A Profit and Loss (P&L) Account This will show the company’s profit or loss for the financial period.
A signed Balance Sheet The Balance Sheet shows the financial position of the business at the company year end. In effect, this displays the balances the business owes and is owed to and by third parties at the Balance Sheet date. Therefore, the Balance Sheet displays any balances due to and by the company as of the year-end date.
Notes to the accounts Basically, the notes give further information on the company’s accounting policies. In addition, they show the breakdown of important items in the Profit and Loss account and Balance Sheet.

Our guide on the P&L account and Balance Sheet include examples of these two pages in limited companies accounts. The examples in this guide are also extracts from a contractor accounts template or small companies’ accounts template, if you’d like to view these.

Small company and micro accounts -Companies House

Small businesses and micro-entities can use an exemption so that their annual accounts don’t need auditing. As part of their micro-entity accounts, they can also choose whether to send a copy of the Director’s Report and Profit and Loss account to Companies House. Your contractor Balance Sheet can also be more-simple.

When you run a small company, you may fall into the micro-entity category. As a result, the rules enable you to file simple company accounts with Companies House. Basically, the UK micro-entity accounts have to meet the statutory minimum requirements. Therefore, when preparing micro-entity accounts (UK), a micro limited company only needs to send their Companies House Balance Sheet, when they file micro-entity accounts with Companies House. However, the HMRC micro-entity accounts will be the full version of accounts, just like it is for small companies.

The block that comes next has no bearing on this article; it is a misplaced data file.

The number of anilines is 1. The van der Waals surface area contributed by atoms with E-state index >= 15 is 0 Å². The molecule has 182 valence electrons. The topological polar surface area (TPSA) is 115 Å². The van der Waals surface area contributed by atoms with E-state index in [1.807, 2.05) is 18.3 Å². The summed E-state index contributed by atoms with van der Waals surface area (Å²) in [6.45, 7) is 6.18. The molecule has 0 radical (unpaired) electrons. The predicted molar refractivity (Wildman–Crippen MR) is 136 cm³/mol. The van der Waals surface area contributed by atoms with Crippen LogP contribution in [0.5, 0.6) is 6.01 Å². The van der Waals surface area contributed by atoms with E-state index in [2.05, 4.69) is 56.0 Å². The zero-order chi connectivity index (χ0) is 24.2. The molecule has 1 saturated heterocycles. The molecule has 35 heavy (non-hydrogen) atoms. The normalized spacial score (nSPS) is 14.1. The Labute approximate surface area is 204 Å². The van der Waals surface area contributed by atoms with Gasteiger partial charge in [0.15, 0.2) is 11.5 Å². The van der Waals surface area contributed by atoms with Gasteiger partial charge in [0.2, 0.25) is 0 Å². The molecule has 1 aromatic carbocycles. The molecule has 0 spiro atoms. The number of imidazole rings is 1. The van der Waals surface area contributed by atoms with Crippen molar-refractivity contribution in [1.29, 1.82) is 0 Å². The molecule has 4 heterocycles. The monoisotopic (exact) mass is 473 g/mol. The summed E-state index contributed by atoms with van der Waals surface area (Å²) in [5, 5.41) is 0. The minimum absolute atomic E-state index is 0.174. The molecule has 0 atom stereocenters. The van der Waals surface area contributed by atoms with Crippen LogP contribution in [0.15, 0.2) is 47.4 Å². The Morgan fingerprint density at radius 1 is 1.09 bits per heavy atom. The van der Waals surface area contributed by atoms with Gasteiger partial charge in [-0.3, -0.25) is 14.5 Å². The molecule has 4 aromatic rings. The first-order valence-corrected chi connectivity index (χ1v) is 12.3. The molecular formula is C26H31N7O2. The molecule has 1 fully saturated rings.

You can also file abridged accounts (if all members agree to it) and many small businesses who file their Ltd accounts themselves may choose to do this. Basically, these accounts show less information and exclude net profit from the accounts.

File your annual contractor accounts with the authorities   

When you file annual accounts (Companies House) these are a shorter version of the full reports. This is because Companies House only require certain information. The Profit and Loss Account and most of the notes to the accounts aren’t part of the shorter version of UK company financials. Therefore, many accountants prepare abbreviated accounts or filleted accounts for small companies, as part of their annual Companies House accounts submission. Furthermore, when you file your accounts with Companies House, how do you do this? Although you can use the HMRC website to do this, it’s much easier to file accounts online via specialist software. Therefore, when you or your accountant file company accounts online and submit accounts to Companies House, you also need the Companies House authentication code.

The Companies House authentication code is also required when you file the Confirmation Statement with Companies House each year. In addition, you need this if you make any other official change with Companies House. Key to note, the Confirmation Statement shows statutory/legal type information, whereas the accounts show financial data. Such statutory information includes who the directors and shareholders are along with other details. The Confirmation Statement was formerly known as the limited company Annual Return.

Besides filing with Companies House, you also have to file your company annual accounts (the full version) and company tax return with HMRC. Once again, specialist software is usually used to submit and file the business tax return and accounts online, although this can be done via the HMRC website too.